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Catherina Cunnane
Catherina Cunnane
Catherina Cunnane hails from a sixth-generation drystock and specialised pedigree suckler enterprise in Co. Mayo. She currently holds the positions of editor and general manager at That's Farming, having joined the firm during its start-up phase in 2015.
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Have you heard of ‘knock-down’ dehorning?

Animal welfare laws govern the practice of disbudding and dehorning in Ireland.

The use of both local anaesthetic and pain relief (analgesia) via a non-steroidal anti-inflammatory drug (NSAID) is considered “the gold standard” when disbudding calves to minimise the effects of this procedure, according to Animal Health Ireland’s Michelle McGrath.

Anaesthesia is normally done before the procedure is carried to make it easier on both the animal and the farmer as it blocks the nerve that supplies the horn area.

Administration of a local anaesthetic as a prescription-only medicine (POM) by a non-vet stockperson is permitted under Irish legislation for the disbudding of calves from 2 weeks to 4 weeks of age.

For calves older than four weeks, administration of a local anaesthetic before dehorning under veterinary supervision is mandatory under Irish regulations.

The best location to anaesthetise the area, she advises, is halfway between the base of the ear and the corner of the eye.

The corneal nerve runs under the ridge in this location.

A 5/8” needle is inserted up to its hub under the ridge, and inject 2ml of the local anaesthetic (provided by your veterinary practitioner).

Pull back while still injecting so that the last bit of local is injected just below the skin. This procedure is repeated on the other side.

It is important that only trained operators carry out the procedure.

An NSAID is a veterinary medicine that is used to:

  • Relieve pain;
  • Reduce inflammation;
  • Lower core body temperature;
  • Normally adminstered after or while the calf is restrained.
Veterinary-directed sedation of calves

For ease of management and increased welfare, some farms are now adopting veterinary-directed sedation of calves when disbudding.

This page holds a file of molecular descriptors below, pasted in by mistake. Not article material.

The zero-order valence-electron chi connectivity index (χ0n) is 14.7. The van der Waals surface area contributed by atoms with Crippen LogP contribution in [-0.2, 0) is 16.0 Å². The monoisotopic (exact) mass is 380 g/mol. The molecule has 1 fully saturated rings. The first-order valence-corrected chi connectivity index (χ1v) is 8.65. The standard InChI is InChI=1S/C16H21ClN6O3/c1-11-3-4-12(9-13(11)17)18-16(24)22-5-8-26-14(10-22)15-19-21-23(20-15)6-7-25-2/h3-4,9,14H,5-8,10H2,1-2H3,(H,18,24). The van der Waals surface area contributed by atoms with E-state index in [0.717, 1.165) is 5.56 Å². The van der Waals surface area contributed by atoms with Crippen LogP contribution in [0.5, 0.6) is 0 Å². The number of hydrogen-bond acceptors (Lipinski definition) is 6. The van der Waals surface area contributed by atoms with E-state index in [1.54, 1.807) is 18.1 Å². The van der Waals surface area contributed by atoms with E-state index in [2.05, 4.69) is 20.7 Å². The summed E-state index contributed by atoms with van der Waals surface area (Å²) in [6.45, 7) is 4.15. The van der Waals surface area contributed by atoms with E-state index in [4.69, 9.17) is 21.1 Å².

Also known, in layman’s terms, as knock-down dehorning, this is where the calves are sedated by a veterinary practitioner to facilitate batch disbudding.

Research has shown that sedated calves recover quicker and display less behavioural and physiological signs of pain after disbudding, according to McGrath.

This usually involves a combination of sedation, local anaesthesia, and an NSAID.

If calves are not being sedated, a calf dehorning crate should be used to minimise stress on a calf and for optimum safety to the operator.

She continued: “Disbudding involves the destruction of the cells of the horn bud.”

“Cautery (i.e. using a heated disbudding iron) is the only method of disbudding allowed in Ireland under current legislation (S.I. 127 of 2014), which permits disbudding of calves up to 28 days old by thermal cauterisation.”


Dehorning refers to removing the horn after the attachment of the horn bud to the skull.

Because the horn grows from the skin around its base, you must remove or destroy a complete ring of hair (1cm wide) around the horn base.

The degree of tissue damage associated with disbudding is influenced by the stage of development of the horn bud.

For example, in younger calves, the burning of the vessels surrounding the horn bud is sufficient, whereas the whole bud needs to be removed when the horn is further developed.

Therefore, depending on the calf’s age, more tissue damage may be caused, which could lead to prolonged healing time and prolonged stress.

The barrel of the cauterising iron is preheated and must be larger than the horn bud so that a complete ring of tissue around the base is cauterized.

The hot iron is placed over the horn and held in position with firm pressure.

Once the hair starts burning, the iron is rotated around the bud to evenly distribute the heat until a copper-coloured ring of cauterized tissue encircles the bud, but no longer than about 10-20 seconds.

Excessively long application of the hot iron may damage the brain, McGrath warns.

“Calves are inspected after 30 minutes, and any arteries that are still bleeding are cauterised. The horn bud should fall off within 4 to 6 weeks, she advises.”

“Calves are inspected daily, for about ten days, for early detection of infection.”

Symptoms of infection, she lists, include constant tossing of the head and/or a discharge from the wound.

Consult with your veterinary practitioner if wounds get infected.

Note: Caustic dehorning chemicals must not be used.

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